Carlos Boozer motivated by critics

DEERFIELD, Ill. -- Chicago Bulls power forward Carlos Boozer said he is ready to prove his critics wrong.

"Criticism is all in how you take it," Boozer said Wednesday afternoon. "At the end of the day, some people take criticism the wrong way. I take it as motivation. Criticism motivates you. That's the way I've been my whole career. And I'm very motivated, to say the least."

After signing a five-year deal worth almost $80 million last summer, Boozer missed the first month of the season after breaking his hand. He came back and averaged 17.5 points and 9.6 rebounds to help the Bulls earn the No. 1 seed in the playoffs with a 62-20 record.

But Boozer's scoring average dipped to 12.6 in the postseason as he battled turf toe. The lack of another offensive weapon to share the burden with MVP Derrick Rose was widely viewed as the reason the Bulls couldn't get past the Miami Heat, who won the Eastern Conference finals in five games.

"I was able to look at some of the things I didn't do well and go in the gym and work on them and be better for this year," Boozer said. "I'll leave it broad like that. This year I want to play better 'D,' be more efficient offensively, be a better leader, a better teammate and do whatever it takes for our team to win."

Boozer said after healing up for several weeks, he spent time training in Miami, among other places. He looks to be noticeably slimmer than he was at the end of last season. The 6-9 forward was listed at 266 pounds last season. Boozer believes the experiences he and his teammates had at the end of last season will help them grow as a team this year.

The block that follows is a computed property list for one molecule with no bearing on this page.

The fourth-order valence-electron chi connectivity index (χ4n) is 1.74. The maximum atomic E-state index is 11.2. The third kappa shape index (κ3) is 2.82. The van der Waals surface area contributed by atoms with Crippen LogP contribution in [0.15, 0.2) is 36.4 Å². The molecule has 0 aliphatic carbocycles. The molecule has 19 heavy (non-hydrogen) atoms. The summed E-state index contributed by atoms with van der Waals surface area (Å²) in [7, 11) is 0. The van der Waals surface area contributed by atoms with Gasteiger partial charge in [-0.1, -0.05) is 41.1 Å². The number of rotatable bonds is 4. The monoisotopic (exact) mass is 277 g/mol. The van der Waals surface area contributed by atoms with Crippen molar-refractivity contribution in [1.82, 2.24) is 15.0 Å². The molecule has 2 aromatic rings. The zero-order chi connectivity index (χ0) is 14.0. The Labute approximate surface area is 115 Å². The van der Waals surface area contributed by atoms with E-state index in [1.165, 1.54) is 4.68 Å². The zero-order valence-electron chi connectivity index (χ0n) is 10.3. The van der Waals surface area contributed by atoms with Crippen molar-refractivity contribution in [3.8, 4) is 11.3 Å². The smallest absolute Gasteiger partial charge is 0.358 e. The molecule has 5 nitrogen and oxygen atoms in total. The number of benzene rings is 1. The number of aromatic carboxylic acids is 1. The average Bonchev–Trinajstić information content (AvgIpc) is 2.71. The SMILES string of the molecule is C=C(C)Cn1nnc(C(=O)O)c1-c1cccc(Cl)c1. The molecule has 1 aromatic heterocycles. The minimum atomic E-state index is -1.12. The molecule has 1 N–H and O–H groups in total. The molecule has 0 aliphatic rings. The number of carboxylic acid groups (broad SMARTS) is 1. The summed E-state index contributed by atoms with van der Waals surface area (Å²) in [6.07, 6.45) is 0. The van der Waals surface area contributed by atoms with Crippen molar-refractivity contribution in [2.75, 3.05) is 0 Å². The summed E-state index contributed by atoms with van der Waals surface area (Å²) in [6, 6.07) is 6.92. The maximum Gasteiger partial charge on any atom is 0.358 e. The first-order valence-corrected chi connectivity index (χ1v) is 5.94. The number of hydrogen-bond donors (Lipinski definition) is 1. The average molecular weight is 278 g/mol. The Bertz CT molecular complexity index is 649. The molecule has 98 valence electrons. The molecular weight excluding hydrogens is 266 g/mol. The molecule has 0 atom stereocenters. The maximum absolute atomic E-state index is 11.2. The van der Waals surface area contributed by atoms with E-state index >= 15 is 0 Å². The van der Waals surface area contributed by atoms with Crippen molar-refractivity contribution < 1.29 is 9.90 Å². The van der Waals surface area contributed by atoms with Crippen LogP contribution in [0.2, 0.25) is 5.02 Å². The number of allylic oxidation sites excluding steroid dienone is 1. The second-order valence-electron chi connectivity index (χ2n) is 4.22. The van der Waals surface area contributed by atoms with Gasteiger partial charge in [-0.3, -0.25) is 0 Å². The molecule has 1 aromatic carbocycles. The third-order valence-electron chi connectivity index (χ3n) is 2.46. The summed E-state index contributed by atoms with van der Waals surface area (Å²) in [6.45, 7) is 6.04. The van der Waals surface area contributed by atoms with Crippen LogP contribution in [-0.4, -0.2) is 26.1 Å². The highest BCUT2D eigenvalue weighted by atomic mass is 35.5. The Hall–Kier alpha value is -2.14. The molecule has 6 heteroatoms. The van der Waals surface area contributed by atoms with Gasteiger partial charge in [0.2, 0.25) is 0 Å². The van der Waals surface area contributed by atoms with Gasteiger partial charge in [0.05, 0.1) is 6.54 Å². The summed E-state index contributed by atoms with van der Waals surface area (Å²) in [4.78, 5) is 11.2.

"We were in every game (in the conference finals), and we lost them," he said. "But with the group that we had we were in every game and had chances to win those games. Do I believe we can beat them with the group [we have]? Yeah, I do."

Boozer was quick to point out that as much as his team can grow from its postseason experience, it also must not focus too much on the past.

"That's last year," he said. "If you could go back in a time machine and go back and play it again then, yeah, but you can't. You've got to remember, we've grown, they've grown too, I'm sure from their losses and the experiences they've had. That's history. All we can do now is take what we've learned from that series and take what we've learned in the playoffs in general, and use the criticism to grow. Use the failure to grow."

To that point, Boozer seems to have taken a pep talk from executive vice president John Paxson to heart. Paxson told the team it must go through a growing experience to ultimately get to where it wants to go.

"You took at the (great Bulls teams in history), all those wars that they had with Detroit, then they finally broke through," Boozer said. "Pax talked to us about it at the end of last season, all those wars they had with Detroit before they finally broke through and beat the Lakers. That's how you grow. You go through defeats. And you learn from your mistakes and you become better and you let those mistakes motivate you. You do what you do good, you do that better. And then your shortcomings, or the mistakes that you make, you get better at those and make those your strengths and then you become a better team. And that was our goal."